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Rami Qahwaji & TufanColak EIMC, University of Bradford BD71DP,

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Presentation on theme: "Rami Qahwaji & TufanColak EIMC, University of Bradford BD71DP,"— Presentation transcript:

1 Rami Qahwaji & TufanColak EIMC, University of Bradford BD71DP, U.K. Automated Short-term Prediction of Solar Flares using Machine Learning

2 SIPWORKIII 08/09/06 Organisation of this talk  Objectives & related work  Solar data (features and activities)  Data Association  Machine learning algorithms  Practical results  Conclusions and future work

3 SIPWORKIII 08/09/06 Objective:  We aim to design an automated system that could provide short-term prediction of solar flares by establishing a correlation between sunspots and solar flares using machine learning.

4 SIPWORKIII 08/09/06 Related Work  Despite the recent advances in solar imaging, machine learning has not been widely applied to solar data, except for verification purposes.  Solar activity (i.e., Wolf Number) was predicted first by (Calvo et al. 1995).  (Borda et al. 2002) described a method for the automatic detection of solar flares using BP MLP.  MLP, SVM and RBF were used for flares detection in (Qu et al. 2003).

5 SIPWORKIII 08/09/06 Organisation of this talk  Objectives & related work  Solar data (features and activities)  Data Association  Machine learning algorithms  Practical results  Conclusions and future work

6 SIPWORKIII 08/09/06 Data?  Data from the publicly available National Geophysical Data Centre (NGDC) sunspot groups and flares catalogues are used in our study.  NGDC keeps record of data from several observatories around the world and holds one of the most comprehensive publicly available databases for solar features and activities.

7 SIPWORKIII 08/09/06 The NGDC sunspots catalogue  The NGDC sunspot catalogue holds records of sunspot groups supplying their date, time, location, physical properties, sunspot area and classification data.  Two classification systems exist for sunspots: McIntosh, which depends on the size, shape and spot density of sunspots, and Mt. Wilson., which is based on the distribution of magnetic polarities within spot groups.

8 SIPWORKIII 08/09/06 The NGDC Flares catalogue  This catalogue provides information about dates, starting and ending times for flare eruptions, location, NOAA number of the corresponding active region and x-ray classification for the detected flares.  Not all the flares have associated NOAA numbers. Flares without NOAA numbers are not included in our study.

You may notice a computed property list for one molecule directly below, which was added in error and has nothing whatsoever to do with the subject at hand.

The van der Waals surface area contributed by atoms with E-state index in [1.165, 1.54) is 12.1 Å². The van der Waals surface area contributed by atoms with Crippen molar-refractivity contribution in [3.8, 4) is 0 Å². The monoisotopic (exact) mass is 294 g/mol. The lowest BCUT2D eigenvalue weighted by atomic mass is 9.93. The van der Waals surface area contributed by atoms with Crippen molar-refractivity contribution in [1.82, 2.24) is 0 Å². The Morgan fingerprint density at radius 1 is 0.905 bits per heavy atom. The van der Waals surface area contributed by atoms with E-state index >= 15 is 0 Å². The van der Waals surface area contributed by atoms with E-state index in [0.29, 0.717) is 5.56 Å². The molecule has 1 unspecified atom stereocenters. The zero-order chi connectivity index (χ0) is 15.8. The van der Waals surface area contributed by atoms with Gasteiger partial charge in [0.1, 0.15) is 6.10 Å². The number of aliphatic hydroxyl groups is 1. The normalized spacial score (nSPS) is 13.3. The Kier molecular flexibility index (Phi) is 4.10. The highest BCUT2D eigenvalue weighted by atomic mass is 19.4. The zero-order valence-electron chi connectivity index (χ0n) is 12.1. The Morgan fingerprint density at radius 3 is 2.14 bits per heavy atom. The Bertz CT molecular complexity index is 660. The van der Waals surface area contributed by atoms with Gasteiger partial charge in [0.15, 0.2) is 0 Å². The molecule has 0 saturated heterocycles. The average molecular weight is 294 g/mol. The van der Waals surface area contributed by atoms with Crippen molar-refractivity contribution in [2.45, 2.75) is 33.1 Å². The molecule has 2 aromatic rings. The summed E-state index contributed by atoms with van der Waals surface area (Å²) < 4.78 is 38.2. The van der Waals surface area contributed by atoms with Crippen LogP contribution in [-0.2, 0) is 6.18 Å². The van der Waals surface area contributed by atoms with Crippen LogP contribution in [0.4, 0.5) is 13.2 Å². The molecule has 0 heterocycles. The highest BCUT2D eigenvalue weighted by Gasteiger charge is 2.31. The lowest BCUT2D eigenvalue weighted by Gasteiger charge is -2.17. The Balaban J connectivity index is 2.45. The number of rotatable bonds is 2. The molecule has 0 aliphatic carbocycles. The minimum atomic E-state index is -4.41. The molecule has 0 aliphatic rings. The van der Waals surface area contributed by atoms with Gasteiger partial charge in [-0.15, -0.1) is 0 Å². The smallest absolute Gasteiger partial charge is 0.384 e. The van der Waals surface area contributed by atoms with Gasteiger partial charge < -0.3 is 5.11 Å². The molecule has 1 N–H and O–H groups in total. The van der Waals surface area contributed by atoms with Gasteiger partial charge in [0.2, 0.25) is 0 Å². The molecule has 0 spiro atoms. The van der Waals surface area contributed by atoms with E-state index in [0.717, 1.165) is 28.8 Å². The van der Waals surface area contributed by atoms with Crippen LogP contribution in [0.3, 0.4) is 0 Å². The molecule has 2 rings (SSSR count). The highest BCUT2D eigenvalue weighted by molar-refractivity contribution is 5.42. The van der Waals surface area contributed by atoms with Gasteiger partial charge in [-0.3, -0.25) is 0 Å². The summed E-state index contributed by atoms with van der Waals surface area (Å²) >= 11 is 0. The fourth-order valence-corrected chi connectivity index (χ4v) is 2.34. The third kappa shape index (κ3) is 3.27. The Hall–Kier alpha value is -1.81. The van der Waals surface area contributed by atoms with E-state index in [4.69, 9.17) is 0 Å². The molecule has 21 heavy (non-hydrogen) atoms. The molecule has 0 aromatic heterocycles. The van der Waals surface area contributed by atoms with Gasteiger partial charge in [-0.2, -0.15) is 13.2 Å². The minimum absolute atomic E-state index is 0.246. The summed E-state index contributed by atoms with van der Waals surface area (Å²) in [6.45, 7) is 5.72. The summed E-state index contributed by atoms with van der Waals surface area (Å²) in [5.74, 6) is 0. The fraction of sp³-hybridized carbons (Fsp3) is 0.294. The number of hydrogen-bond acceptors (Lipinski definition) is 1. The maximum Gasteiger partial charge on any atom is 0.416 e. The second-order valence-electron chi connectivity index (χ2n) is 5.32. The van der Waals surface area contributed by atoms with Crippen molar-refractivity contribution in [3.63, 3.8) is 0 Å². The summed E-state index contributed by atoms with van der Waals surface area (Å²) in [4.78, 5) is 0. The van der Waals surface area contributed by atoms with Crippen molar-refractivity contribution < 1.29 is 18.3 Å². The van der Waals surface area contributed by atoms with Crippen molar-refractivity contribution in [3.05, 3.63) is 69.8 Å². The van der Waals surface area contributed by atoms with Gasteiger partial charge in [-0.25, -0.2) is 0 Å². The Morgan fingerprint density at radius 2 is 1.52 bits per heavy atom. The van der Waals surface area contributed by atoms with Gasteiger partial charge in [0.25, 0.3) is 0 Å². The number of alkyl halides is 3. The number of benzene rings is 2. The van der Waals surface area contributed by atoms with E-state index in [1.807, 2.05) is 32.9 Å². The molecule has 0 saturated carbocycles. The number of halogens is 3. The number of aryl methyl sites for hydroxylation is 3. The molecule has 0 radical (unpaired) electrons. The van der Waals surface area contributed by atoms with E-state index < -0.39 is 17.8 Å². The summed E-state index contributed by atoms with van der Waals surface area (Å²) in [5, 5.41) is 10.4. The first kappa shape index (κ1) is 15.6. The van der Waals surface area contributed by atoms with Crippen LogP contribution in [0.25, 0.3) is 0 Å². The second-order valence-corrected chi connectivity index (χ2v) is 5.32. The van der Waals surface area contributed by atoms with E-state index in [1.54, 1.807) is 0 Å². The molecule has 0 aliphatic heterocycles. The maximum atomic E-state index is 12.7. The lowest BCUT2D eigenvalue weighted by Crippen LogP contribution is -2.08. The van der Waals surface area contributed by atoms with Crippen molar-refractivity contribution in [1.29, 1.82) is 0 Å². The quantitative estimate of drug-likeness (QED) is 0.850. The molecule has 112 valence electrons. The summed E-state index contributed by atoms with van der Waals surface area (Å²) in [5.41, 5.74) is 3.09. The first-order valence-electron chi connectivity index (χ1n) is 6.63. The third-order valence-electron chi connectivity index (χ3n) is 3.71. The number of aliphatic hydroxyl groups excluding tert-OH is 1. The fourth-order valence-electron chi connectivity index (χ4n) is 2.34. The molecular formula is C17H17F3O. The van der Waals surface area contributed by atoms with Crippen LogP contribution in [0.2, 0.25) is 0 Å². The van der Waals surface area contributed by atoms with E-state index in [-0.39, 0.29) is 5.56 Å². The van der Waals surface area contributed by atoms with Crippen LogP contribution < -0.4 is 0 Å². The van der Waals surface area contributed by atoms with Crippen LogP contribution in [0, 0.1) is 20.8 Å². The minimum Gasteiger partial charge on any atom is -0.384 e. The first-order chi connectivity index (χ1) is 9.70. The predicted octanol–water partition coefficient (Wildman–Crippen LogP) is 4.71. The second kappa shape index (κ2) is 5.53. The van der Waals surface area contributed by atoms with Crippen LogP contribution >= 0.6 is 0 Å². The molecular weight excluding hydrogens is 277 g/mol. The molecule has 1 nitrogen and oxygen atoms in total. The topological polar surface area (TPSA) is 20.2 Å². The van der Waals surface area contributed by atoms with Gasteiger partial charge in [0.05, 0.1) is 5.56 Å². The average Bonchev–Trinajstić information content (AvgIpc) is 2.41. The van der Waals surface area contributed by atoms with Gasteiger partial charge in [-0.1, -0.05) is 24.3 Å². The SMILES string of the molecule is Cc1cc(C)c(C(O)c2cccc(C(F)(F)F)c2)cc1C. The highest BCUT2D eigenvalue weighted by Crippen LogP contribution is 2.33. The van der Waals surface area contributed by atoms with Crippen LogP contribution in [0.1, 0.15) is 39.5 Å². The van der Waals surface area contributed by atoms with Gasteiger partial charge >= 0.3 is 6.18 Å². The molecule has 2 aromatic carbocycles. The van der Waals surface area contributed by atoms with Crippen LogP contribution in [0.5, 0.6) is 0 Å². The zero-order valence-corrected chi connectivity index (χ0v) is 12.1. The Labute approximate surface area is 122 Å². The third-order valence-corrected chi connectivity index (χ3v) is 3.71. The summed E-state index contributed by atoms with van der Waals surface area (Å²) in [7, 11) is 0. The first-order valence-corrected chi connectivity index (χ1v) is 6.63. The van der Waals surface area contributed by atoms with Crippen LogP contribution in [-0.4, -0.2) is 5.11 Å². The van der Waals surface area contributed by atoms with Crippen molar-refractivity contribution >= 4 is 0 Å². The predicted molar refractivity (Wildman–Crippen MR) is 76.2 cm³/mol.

9 SIPWORKIII 08/09/06 Data

10 SIPWORKIII 08/09/06 Organisation of this talk  Objectives & related work  Solar data (features and activities)  Data Association and prediction model  Machine learning algorithms  Practical results  Conclusions and future work

11 SIPWORKIII 08/09/06  We’ve investigated all the sunspot groups that were associated with flares from 01 Jan1992 till 31 Dec  The degree of association was determined based on the NOAA region number and the timing information.  A C++ platform that extracts online flares and sunspots info from NGDC catalogues was created.  Our software has analysed the data related to flares and sunspots and has managed to associate 1425 M and X flares with their corresponding sunspot groups. Associating Flares and Sunspots

12 SIPWORKIII 08/09/06 Associating Flares and Sunspots

13 SIPWORKIII 08/09/06 Flare Prediction

14 SIPWORKIII 08/09/06 The Theoretical Model

15 SIPWORKIII 08/09/06 Organisation of this talk  Objectives & related work  Solar data (features and activities)  Data Association  Machine learning algorithms  Practical results  Conclusions and future work

16 SIPWORKIII 08/09/06  Various neural network topologies, support vector machines (SVM) and Radial Basis Function Networks (RBFN) are optimized and compared.  In our previous work (Qahwaji & Colak, CITSA 2006 and Colak & Qahwaji, WSC11) the performance of several NN topologies (i.e., Elman BP, FFBP, cascade FFBP, etc.) was compared and it was concluded that CCNN provides better association between solar flares and sunspot classes.  CCNN and RBFN are used because of their efficient performance in classification and time-series prediction (Frank et al. 1997).

17 SIPWORKIII 08/09/06  Thank You for Listening SVM vs NN?

18 SIPWORKIII 08/09/06  It is one of the recent trends in machine learning to compare the performance of SVMs and NNs.  The work reported in (Acir & Guzelis 2004), (Pal & Mather 2004), (Huang et al. 2004), and (Distante et al. 2003) supports this.  Similar performance for SVMs was reported for flares detection in (Qu et al. 2003),

19 SIPWORKIII 08/09/06 Cascade FFBP  In cascade FFBP, the first layer has connecting weights with the input layer. Each subsequent layer has weights connecting it to the input layer and all previous layers..

20 SIPWORKIII 08/09/06 SVM (Support Vector Machines) maximises the distance between the closest vectors in both classes to the hyperplane

21 SIPWORKIII 08/09/06 Radial Basis Function Networks (RBFN)